Published Online: April 30, 2009

Closing Schools May Not Stop Flu Transmission

WASHINGTON (AP) — Students aren't the only ones staying home as swine flu spreads through schools across the country. Parents are nursing their ailing kids while trying not to get sick themselves.

Raquel Mooradian and her husband, Greg, have been holed up in their apartment in the New York borough of Queens since their daughter Felicia, 17, fell ill on Friday. Felicia is a senior at St. Francis Preparatory School, where hundreds of students got sick after a group returned from spring break in Mexico.

Raquel has been skipping her classes at a local college, and Greg has called in sick at work. Raquel Mooradian said she covers her face when she goes into her daughter's bedroom to bring her soup, water or Gatorade.

"She's able to talk but says, 'Let me sleep, let me sleep,'" Raquel said.

As of midday Wednesday, about 100 of the nation's 132,000 schools had closed and Texas authorities had suspended high school sports. But the number of closures was growing: On Wednesday night the Fort Worth Independent School District in Texas announced it was closing its 140 schools, with about 80,000 students.

Preparation by schools and state officials is crucial, because children are expected to play a major role in spreading infection. In the past, pandemic planners have said illness would be greatest among children, with rates approaching about 40 percent.

In a worldwide epidemic — which the swine flu outbreak is not — government planning documents say schools could be closed for up to 12 weeks.

The consequences of having kids at home reach far beyond school walls.

President Barack Obama said Wednesday parents everywhere should start preparing for the possibility that their kids may be sent home.

"Our public health officials have recommended that schools with confirmed or suspected cases of this flu strongly consider temporarily closing," Obama said as he began a news conference Wednesday night. "And if more schools are forced to close, we've recommended that both parents and businesses think about contingency plans if their children do have to stay home."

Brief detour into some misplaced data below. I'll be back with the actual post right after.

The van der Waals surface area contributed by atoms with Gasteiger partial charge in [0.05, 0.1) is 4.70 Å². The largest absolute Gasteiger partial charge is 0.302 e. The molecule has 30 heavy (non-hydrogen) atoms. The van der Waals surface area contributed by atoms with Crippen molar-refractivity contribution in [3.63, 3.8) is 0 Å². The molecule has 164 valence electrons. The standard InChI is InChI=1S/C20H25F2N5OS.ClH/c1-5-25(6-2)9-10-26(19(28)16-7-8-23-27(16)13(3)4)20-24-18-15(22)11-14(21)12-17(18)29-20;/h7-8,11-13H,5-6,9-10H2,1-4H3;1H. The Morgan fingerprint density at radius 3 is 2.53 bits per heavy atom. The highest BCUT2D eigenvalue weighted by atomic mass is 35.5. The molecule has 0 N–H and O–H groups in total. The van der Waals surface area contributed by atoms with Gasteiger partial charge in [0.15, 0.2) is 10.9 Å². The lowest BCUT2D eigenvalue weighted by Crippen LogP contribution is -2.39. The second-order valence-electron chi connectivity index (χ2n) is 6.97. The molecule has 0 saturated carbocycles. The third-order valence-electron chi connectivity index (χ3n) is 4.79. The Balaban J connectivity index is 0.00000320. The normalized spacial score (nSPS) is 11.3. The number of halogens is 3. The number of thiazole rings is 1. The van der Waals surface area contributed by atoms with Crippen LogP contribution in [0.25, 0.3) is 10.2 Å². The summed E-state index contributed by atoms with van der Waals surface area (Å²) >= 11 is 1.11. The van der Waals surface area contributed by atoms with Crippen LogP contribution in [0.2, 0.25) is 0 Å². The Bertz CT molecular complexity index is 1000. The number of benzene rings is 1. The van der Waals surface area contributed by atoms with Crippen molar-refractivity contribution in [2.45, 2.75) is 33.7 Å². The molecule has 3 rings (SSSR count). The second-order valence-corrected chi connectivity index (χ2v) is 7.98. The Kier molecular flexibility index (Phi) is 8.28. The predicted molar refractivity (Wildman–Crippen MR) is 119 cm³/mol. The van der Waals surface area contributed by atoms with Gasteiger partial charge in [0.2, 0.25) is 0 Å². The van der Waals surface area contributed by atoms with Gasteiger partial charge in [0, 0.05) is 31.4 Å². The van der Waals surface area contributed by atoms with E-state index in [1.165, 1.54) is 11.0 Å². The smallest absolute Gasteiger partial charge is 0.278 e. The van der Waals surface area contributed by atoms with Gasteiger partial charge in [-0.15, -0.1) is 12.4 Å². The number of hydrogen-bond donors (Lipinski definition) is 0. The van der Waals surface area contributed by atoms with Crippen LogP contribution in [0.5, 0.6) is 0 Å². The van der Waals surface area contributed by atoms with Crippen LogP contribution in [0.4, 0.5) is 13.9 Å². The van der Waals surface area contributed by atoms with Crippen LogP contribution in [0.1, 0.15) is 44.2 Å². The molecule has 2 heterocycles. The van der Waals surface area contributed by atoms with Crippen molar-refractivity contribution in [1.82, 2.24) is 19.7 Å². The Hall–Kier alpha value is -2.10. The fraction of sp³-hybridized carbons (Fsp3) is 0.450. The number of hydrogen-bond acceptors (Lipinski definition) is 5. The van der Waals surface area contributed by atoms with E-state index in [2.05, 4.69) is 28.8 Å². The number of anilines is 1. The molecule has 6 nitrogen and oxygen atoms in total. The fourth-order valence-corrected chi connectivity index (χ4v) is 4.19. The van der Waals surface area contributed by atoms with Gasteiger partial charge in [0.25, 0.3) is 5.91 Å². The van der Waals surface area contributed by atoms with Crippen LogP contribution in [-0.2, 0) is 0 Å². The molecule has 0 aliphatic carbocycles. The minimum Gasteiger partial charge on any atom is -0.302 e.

Homeland Security Secretary Janet Napolitano said employers need to plan too.

"All of us should be dusting off our business contingency plans, looking at things such as telecommuting and the like so that operations keep on going," she said.

"There is a large ripple effect," acknowledged Kathleen Sebelius, Obama's newly approved health secretary. "What happens to the parents? Where do those children go? Do you close the day care center if a younger sibling is there?"

Local officials make the decisions on schools, after weighing conditions in their cities, towns and counties.

So far, closings have affected fewer than 60,000 students out of 56 million enrolled nationwide in K-12 education in public and private schools. Most of the closings are individual schools, not entire systems. Most are expected to be short-term, a week or so. Some of the children who got sick are already recovering.

If the outbreak turns into a killer flu, classes could continue even if schools are shut.